Police: Some Door-To-Door Sales People Forced Into Human Trafficking


Tuesday, May 7th 2013, 9:52 pm
By: Dana Hertneky


Spring and summer is the prime time for those slick sales people to come knocking on our doors. They're often young people selling magazines or cleaning products.

Not every door to door salesman is into something illegal, but police tell us there is a sinister underworld, that can trap young people into a life they don't believe they can escape.

A recent example happened in Oklahoma in 2012. Eighteen-year-old Kaylan Goodman disappeared from Kingfisher. As police investigated, they discovered she left with a man who promised her a lucrative job selling magazines.

Then earlier this year, 17-year-old Zach Lossner said he was walking home from work, when he got into a van with a group of boys who tried to convince him to join a magazine sales crew.

Lossner recalled the sales pitch, "He said that they actually were from Vegas, originally, with their company and they said that they travel from one side of the U.S., across it, and that you got to have points for how many magazines you sell."

Oklahoma Bureau of Narcotics agents said they'll typically recruit people in their late teens.

"Promise them trips or career advancement, a chance to move up," the agent told us. "They will recruit lower income kids, offer them a chance to move out of their current environment."

An undercover agent for OBN's Human Trafficking Unit said he sees this type of thing all the time here in Oklahoma.

"They will move them across country, that will be 500, 1000, 2000 miles from the areas they're familiar with that puts them a little off balance, off base, so they will become more dependent on the crew leader."

The agent said the teens will stay in a hotel, several to a room, maybe eating just once a day. And in every case he's worked, the agent said the teens are told to watch a sort of indoctrination video.

"They're gonna promise them the world and then all of a sudden end up in a hotel room, eating beenie weenies," the agent said. "At the same time, watching this video daily and it becomes a very powerful tool to where they think if I just put a little bit more work in, then I'm gonna be able to get out of it, I put in a little bit more work, I'll really start making money."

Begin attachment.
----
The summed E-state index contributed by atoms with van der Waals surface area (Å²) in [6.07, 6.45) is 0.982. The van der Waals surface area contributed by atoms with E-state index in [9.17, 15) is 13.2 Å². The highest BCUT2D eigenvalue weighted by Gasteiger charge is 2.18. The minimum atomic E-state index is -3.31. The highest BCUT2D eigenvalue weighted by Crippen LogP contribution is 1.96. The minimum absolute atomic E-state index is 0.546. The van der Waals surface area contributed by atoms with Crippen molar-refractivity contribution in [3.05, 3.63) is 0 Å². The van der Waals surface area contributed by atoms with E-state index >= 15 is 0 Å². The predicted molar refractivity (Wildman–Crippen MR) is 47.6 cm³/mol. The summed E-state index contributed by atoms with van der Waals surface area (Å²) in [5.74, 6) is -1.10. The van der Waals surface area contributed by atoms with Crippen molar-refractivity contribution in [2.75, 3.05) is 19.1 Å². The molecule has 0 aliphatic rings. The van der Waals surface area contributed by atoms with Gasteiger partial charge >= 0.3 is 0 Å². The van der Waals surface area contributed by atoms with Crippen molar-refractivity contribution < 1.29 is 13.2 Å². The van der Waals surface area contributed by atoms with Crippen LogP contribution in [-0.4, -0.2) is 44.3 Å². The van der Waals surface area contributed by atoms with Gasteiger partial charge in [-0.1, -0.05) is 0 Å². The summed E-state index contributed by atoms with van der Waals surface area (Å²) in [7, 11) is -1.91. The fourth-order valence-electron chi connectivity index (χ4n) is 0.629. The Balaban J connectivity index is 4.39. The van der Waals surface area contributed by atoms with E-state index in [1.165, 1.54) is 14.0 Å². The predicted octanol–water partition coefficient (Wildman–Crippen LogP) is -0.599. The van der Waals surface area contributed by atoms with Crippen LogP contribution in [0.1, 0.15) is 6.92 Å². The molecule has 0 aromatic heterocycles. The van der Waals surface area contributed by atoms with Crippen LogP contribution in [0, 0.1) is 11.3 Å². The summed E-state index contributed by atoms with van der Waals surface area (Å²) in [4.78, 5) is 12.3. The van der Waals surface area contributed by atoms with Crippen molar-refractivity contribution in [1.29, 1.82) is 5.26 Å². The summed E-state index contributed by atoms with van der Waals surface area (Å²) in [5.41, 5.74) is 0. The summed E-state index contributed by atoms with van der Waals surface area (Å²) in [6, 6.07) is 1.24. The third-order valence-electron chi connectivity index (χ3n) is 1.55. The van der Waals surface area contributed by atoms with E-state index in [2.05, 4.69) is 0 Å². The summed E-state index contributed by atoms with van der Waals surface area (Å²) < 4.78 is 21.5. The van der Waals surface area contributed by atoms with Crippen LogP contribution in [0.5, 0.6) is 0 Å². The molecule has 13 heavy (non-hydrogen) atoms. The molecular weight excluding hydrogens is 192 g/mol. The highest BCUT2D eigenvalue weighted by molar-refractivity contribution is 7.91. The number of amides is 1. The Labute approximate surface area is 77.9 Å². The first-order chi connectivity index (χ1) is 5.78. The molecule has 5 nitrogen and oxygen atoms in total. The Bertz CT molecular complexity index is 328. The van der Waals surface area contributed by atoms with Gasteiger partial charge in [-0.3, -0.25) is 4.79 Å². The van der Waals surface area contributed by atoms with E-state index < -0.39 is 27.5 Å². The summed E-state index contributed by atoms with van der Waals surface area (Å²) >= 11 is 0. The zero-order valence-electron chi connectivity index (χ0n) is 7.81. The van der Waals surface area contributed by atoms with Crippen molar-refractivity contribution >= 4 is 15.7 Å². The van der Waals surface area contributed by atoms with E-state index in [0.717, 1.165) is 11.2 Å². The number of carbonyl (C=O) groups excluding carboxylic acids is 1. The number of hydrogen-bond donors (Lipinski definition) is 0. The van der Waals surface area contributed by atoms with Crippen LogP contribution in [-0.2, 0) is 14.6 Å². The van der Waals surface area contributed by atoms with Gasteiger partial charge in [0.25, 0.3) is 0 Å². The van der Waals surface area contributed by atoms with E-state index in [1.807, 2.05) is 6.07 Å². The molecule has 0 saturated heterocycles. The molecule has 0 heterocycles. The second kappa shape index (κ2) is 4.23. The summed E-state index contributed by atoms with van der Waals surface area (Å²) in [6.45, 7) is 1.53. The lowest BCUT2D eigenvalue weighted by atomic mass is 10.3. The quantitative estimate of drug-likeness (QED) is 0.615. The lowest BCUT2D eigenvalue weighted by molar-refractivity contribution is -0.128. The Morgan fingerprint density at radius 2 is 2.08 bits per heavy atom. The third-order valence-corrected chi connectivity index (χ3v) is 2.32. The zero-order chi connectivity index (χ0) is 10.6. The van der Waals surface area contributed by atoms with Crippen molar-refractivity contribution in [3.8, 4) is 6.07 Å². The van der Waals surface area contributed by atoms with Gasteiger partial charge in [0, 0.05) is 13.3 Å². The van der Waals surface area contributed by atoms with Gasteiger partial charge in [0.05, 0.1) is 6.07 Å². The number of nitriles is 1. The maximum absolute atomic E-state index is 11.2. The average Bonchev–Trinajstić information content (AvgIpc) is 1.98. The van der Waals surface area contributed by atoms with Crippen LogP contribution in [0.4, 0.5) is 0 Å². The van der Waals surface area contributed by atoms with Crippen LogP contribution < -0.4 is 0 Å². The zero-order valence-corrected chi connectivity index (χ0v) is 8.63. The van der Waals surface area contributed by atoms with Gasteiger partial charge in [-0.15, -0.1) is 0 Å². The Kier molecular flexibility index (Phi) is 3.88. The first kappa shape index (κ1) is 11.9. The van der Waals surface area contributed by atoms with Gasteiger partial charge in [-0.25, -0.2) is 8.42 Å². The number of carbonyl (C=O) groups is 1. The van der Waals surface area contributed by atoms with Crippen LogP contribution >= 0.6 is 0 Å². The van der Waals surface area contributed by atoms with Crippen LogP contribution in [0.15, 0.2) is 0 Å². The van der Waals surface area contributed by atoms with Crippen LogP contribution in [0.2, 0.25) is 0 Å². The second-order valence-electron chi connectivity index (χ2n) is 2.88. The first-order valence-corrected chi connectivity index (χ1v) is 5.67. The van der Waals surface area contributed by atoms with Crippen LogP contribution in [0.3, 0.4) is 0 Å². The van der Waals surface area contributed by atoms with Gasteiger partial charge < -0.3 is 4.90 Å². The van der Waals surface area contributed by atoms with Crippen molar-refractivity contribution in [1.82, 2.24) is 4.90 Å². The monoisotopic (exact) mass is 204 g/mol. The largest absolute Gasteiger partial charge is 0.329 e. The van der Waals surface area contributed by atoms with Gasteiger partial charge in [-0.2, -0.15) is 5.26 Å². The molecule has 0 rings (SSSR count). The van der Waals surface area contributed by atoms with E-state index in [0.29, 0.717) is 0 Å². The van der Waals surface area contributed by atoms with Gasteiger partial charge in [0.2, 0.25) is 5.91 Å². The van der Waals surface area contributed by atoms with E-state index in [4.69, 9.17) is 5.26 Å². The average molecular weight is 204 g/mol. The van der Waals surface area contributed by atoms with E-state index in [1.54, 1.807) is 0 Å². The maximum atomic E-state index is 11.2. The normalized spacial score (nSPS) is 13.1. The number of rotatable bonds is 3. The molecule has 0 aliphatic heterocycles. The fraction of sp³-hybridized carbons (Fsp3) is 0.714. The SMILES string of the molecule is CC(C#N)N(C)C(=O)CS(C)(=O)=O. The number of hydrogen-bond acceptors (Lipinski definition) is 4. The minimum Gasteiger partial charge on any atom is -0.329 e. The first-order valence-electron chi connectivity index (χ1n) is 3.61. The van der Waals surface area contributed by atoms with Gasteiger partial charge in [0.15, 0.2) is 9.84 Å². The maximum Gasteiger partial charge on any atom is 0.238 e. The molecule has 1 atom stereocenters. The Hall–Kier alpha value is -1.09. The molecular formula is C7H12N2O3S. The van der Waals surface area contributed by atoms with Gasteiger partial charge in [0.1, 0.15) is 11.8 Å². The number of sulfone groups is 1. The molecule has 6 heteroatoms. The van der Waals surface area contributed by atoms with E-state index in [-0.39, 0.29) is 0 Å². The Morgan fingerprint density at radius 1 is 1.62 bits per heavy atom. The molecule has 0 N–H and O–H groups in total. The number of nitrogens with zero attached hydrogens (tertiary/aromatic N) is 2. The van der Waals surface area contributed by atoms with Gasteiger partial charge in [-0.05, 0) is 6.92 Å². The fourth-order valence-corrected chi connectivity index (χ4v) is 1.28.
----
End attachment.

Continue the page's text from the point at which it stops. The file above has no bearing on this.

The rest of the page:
However, it all doesn't become illegal until the teen is somehow forced or tricked into staying. Industry watchdog groups said the sales crews are often forced into sex, violence, and drugs. Some even end up dead. It's something Lossner said he heard hints of as the men drove him around.

"He's sitting there, threatening people he works with to kill them," Lossner said.

In the Kingfisher case, the police chief said Goodman was found and returned to her family, but ran off again. Agents said that's a typical scenerio. The promise of money or sometimes love becomes a powerful manipulation tool.

How do we know the difference in a legit salesperson and a human trafficking victim?

The agent we talked to said when someone comes to our door, ask for a city sales permit, not a company permit. If they show a patriotic flyer that says something like, "you are helping to advance my career," that's a dead giveaway, they are not legit.

That OBN agent also warns about giving any door to door salesperson any personal information. These groups can often steal your identity. And of course never a good idea to let anyone you don't know into your home. If you suspect someone is a victim of human trafficking, call the OBN hotline: (855)-617-2288.